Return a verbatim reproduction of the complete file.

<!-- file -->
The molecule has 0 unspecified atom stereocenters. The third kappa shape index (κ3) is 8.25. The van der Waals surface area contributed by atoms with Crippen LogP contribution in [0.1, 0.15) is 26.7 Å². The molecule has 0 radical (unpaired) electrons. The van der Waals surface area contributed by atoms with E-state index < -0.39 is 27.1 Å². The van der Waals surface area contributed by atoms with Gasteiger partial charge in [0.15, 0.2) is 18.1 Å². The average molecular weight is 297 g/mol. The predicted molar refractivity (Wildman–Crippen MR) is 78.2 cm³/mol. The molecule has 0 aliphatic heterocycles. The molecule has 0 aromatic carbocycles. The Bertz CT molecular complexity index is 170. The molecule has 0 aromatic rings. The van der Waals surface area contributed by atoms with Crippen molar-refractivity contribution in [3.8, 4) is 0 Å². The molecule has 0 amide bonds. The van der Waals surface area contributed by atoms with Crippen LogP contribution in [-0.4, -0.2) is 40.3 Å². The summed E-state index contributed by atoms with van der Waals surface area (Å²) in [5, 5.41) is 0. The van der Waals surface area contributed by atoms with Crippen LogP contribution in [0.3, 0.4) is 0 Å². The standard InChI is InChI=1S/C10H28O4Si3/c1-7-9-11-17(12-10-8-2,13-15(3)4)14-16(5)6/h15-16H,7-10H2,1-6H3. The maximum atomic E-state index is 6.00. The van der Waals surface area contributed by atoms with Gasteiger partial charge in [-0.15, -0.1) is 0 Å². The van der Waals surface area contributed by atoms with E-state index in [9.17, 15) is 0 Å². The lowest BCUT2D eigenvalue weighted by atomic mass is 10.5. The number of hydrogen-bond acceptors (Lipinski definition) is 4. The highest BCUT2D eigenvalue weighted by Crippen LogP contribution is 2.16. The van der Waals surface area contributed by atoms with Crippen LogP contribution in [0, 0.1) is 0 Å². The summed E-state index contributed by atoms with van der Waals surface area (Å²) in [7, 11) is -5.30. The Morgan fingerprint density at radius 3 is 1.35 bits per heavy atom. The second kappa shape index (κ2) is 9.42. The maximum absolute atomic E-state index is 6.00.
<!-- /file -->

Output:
The molecule has 0 unspecified atom stereocenters. The third kappa shape index (κ3) is 8.25. The van der Waals surface area contributed by atoms with Crippen LogP contribution in [0.1, 0.15) is 26.7 Å². The molecule has 0 radical (unpaired) electrons. The van der Waals surface area contributed by atoms with E-state index < -0.39 is 27.1 Å². The van der Waals surface area contributed by atoms with Gasteiger partial charge in [0.15, 0.2) is 18.1 Å². The average molecular weight is 297 g/mol. The predicted molar refractivity (Wildman–Crippen MR) is 78.2 cm³/mol. The molecule has 0 aliphatic heterocycles. The molecule has 0 aromatic carbocycles. The Bertz CT molecular complexity index is 170. The molecule has 0 aromatic rings. The van der Waals surface area contributed by atoms with Crippen molar-refractivity contribution in [3.8, 4) is 0 Å². The molecule has 0 amide bonds. The van der Waals surface area contributed by atoms with Crippen LogP contribution in [-0.4, -0.2) is 40.3 Å². The summed E-state index contributed by atoms with van der Waals surface area (Å²) in [5, 5.41) is 0. The van der Waals surface area contributed by atoms with Crippen LogP contribution in [0.3, 0.4) is 0 Å². The standard InChI is InChI=1S/C10H28O4Si3/c1-7-9-11-17(12-10-8-2,13-15(3)4)14-16(5)6/h15-16H,7-10H2,1-6H3. The maximum atomic E-state index is 6.00. The van der Waals surface area contributed by atoms with Gasteiger partial charge in [-0.15, -0.1) is 0 Å². The van der Waals surface area contributed by atoms with E-state index in [9.17, 15) is 0 Å². The lowest BCUT2D eigenvalue weighted by atomic mass is 10.5. The number of hydrogen-bond acceptors (Lipinski definition) is 4. The highest BCUT2D eigenvalue weighted by Crippen LogP contribution is 2.16. The van der Waals surface area contributed by atoms with Crippen LogP contribution in [0, 0.1) is 0 Å². The summed E-state index contributed by atoms with van der Waals surface area (Å²) in [7, 11) is -5.30. The Morgan fingerprint density at radius 3 is 1.35 bits per heavy atom. The second kappa shape index (κ2) is 9.42. The maximum absolute atomic E-state index is 6.00.